Home Making

The building now known as the Friends of Farmworkers House was for many years affiliated with the Catholic Workers Movement.

A few years ago, a small group of courageous people worked, fought, sacrificed, and ultimately prevailed in establishing the Friends of Farmworkers House, near downtown Syracuse.

One purpose the house serves is to provide temporary shelter and resources for migrant farmworkers and their families. 

Many farmworkers are from Mexico, Guatemala, Honduras, and El Salvador. They live in apartments provided on the farms where they work, which means they are often isolated and have little recourse should they face abuse or become ill. Friends of Farmworkers provides not only sanctuary and succor, but also space to regain emotional well-being and support for those fighting for dignity, justice, and empowerment.

The Friends of Farmworkers House is evolving into a cultural center as well, with a focus on celebrating Mexican and Guatemalan history and culture. It will continue to offer hospitality to those in need but will also serve as a central hub for creative, expressive, communal, and entrepreneurial endeavors. 

The rally against injustice in 2017, which proved critical in making Casa Slocum, Friends of the Farmworkers House, possible.

One of the first of these is Cooperativa Las Comadres . The Cooperativa is a project started by three long-time friends who share a desire to collaborate creatively, revel in the ingredients and dishes that speak to each of home, and work for social change while caring also for their own well-being. Through the Cooperativa they produce monthly meal kits of Mexican and Guatemalan cuisine and a portion of the funds they raise help with the maintenance of Friends of Farmworkers House (also called Casa Slocum, named for the street it is on.)

The Cooperativa’s roots reach into the past, but it is forward looking. It reflects where Rebecca, Arely, and Janet are from, but also where they are now and the future they are making.

Rebecca: “I was born in Atascadero CA. My mom was undocumented and worked in the fields and did other heavy jobs. When I was three years old, we returned to Mexico and I grew up in Tijuana. Mexico will always be my first home—it’s where I have my first memories of friends and family. Those memories are like precious photographs that take me to my roots.” 

But with each passing year, New York is increasingly home, she says. This is where she and her husband raised their two children, who are now in their teens, and where, lately, she’s finding much joy hiking and exploring the parks and natural areas. Rebecca, who was instrumental in bringing Friends of the Farmworkers House into existence, has been a powerful voice in causes for economic and immigrant justice for decades. Among her significant contributions, she led regional efforts in the state-wide fight to make it possible for people to obtain driver’s licenses in New York regardless of their citizenship status. She was also a key player in a successful lawsuit to overturn the exclusion of farmworkers from a state law that protects workers’ right to organize without fear of retaliation. 

The pleasure of true collaboration was one of Rebecca’s motivations in starting Cooperativa Las Comadres. “I believe in the passion that moves us, and leads us to achieve our dreams. Dreaming is most beautiful when we do it together—work together, celebrate together. We are strongest together—supporting one another and contributing each our best. For me, working like this is more than a job, it’s a necessity to feel alive.”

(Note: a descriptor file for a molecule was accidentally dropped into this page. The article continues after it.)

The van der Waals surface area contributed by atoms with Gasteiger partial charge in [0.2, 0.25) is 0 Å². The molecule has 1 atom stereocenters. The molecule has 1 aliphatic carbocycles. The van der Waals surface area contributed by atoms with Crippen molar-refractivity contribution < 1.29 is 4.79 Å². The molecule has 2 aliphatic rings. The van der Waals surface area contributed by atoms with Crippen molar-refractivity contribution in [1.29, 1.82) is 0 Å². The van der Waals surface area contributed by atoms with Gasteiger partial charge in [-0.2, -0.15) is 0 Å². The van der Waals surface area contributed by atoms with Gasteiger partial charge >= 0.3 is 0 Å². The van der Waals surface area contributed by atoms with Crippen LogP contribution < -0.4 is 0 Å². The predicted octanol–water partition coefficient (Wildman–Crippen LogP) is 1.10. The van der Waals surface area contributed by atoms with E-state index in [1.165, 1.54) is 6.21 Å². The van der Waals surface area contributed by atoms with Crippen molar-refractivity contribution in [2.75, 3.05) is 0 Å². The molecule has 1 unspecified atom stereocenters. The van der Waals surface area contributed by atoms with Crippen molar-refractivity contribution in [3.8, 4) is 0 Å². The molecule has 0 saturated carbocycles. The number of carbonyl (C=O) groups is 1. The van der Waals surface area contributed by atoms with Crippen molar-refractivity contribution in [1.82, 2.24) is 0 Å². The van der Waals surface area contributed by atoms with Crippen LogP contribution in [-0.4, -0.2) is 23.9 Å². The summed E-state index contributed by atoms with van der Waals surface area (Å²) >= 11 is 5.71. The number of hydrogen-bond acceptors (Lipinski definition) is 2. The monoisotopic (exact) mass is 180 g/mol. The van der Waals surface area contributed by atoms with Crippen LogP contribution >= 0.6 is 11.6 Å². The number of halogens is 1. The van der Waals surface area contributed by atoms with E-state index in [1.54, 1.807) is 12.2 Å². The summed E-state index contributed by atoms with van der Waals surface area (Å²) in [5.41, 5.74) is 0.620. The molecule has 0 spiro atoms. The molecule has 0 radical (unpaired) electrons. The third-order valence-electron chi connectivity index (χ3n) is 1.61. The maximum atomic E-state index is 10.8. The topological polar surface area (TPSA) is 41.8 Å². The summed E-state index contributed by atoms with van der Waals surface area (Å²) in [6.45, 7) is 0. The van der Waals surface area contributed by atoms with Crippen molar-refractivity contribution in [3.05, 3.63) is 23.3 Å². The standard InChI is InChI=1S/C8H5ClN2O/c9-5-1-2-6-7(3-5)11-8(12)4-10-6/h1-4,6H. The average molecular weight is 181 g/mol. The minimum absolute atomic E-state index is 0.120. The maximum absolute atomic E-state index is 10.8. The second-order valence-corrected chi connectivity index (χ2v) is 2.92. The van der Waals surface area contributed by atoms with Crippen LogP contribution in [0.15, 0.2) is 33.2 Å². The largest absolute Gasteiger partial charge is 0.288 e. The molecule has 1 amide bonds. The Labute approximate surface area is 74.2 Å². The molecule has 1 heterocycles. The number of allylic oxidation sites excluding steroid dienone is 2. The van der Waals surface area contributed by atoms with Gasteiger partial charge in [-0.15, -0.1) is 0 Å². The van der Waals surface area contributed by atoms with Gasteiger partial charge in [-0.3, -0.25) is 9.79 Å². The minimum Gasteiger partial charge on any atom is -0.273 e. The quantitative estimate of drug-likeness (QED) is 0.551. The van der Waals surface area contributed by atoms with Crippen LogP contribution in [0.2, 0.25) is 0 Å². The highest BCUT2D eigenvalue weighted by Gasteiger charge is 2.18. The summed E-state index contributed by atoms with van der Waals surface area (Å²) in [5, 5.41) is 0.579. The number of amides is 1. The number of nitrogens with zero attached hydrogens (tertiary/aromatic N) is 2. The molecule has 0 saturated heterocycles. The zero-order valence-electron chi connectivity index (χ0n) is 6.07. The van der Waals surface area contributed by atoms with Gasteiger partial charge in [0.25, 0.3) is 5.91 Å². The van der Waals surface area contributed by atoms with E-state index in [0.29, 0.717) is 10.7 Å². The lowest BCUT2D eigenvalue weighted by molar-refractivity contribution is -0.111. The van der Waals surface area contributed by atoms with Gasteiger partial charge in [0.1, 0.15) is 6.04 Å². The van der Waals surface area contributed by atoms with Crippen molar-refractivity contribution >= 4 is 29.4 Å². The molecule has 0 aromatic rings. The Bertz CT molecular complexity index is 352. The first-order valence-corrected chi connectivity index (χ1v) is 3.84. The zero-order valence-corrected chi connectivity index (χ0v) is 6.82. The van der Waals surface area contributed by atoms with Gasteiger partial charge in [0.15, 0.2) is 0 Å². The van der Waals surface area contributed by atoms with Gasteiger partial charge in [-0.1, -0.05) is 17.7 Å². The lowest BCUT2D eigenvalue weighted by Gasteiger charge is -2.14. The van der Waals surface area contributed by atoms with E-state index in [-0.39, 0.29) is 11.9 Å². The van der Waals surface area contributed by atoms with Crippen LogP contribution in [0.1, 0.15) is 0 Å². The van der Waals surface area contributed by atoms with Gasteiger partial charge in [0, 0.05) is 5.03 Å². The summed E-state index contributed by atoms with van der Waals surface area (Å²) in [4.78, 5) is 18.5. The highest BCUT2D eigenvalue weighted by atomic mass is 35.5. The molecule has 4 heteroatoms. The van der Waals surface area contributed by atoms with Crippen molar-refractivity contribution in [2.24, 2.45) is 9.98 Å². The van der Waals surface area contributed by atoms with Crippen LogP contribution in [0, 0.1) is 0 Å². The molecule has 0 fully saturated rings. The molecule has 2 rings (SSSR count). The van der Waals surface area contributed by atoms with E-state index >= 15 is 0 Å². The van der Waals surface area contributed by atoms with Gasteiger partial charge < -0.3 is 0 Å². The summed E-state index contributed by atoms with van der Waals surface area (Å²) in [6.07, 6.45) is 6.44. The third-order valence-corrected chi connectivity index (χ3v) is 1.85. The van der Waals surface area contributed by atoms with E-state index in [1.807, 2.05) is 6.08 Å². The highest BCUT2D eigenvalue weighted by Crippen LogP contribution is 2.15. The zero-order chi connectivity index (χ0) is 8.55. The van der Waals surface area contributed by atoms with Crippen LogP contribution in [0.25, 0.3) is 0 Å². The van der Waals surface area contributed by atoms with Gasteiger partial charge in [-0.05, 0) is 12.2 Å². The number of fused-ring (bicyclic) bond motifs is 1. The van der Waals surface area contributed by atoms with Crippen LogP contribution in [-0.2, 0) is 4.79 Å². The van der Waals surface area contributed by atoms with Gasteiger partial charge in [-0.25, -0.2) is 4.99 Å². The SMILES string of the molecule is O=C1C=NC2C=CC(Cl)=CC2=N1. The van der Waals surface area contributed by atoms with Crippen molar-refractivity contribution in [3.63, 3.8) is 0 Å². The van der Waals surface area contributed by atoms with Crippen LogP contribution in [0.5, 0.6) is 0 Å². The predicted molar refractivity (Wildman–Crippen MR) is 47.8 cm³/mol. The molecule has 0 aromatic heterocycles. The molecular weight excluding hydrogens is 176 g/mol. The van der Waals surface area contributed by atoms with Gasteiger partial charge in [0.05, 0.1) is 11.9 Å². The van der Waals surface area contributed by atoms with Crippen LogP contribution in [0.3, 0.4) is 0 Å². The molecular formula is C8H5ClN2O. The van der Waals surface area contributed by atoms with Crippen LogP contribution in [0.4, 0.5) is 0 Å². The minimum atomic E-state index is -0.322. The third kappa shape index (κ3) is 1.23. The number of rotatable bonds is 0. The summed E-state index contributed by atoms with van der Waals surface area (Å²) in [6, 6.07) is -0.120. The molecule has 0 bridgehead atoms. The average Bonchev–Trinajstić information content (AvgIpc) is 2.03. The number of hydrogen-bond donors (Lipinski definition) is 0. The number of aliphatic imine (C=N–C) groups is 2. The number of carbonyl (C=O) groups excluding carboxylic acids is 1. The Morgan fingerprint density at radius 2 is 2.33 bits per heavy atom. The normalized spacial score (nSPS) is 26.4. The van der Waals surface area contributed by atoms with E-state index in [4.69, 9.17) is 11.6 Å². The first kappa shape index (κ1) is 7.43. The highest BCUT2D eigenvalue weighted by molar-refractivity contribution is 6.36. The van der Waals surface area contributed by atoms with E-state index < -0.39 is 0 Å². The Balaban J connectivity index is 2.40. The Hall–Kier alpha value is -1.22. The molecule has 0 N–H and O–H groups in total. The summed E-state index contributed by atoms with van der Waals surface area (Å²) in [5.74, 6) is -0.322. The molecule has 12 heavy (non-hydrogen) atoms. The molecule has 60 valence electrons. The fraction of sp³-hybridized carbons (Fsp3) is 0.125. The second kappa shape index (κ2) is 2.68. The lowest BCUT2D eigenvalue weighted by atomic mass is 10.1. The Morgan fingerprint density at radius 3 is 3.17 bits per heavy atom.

Arely, who is from Guatemala, has worked in restaurants for years to support her family—a responsibility that has been particularly crucial since her husband was injured. “For me, La Cooperativa is about being with close friends—bringing our families together, and having our own time to talk and cook in harmony.” Also important to her, she says, is the opportunity to bring her culture to people here, in the community she now calls home.

Janet is Guachichil Chichimeca (Indigenous to Northern-Central Mexico) by way of Houston, Texas. She has traveled the world and graduated with a degree in geography from Syracuse University. Janet echoes the importance of honoring culture, “One of my wishes is to inspire young people to continue cooking the foods of their Indigenous roots. My hope is we model pride in cultural heritage and inspire empowerment. I am with the Cooperativa out of choice—not due to lack of opportunities.  The three of us are here because we want to be part of this work. We embody autonomy.”

For Janet, the Cooperativa allows her to strike a balance between her commitment to activism for social justice and the rejuvenation offered by a space where she feels free to be herself—a place imbued with happiness and understanding.

The Cooperativa is an expression of home, and home is a place of belonging.

“From the point of view of local Indigenous people, the Haudenosaunee, we are interconnected through land, histories, and foodways” Janet says. “Despite colonial governments recognizing borders and using them to establish dominance over what they call The Americas, when I speak with sovereign Haudenosaunee they recognize Mexicans and Guatemalans as their relatives. We don’t relate as foreigners—we relate as the cousins that we are.”

Janet, Rebecca, and Arely preparing a meal featuring Guatemalan tamales. Photo credit With Love Community Kitchen, Syracuse NY

If you’re in the Syracuse area, keep your eye out for the monthly pop up dinners at the Cooperativa!

Sarah H Griffin is managing editor of The Elephant.

A selection of other pieces Sarah has written in The Elephant: Servants’ Quarters, The Shared Story, Old Tangles, New Terrain, Seeing White.

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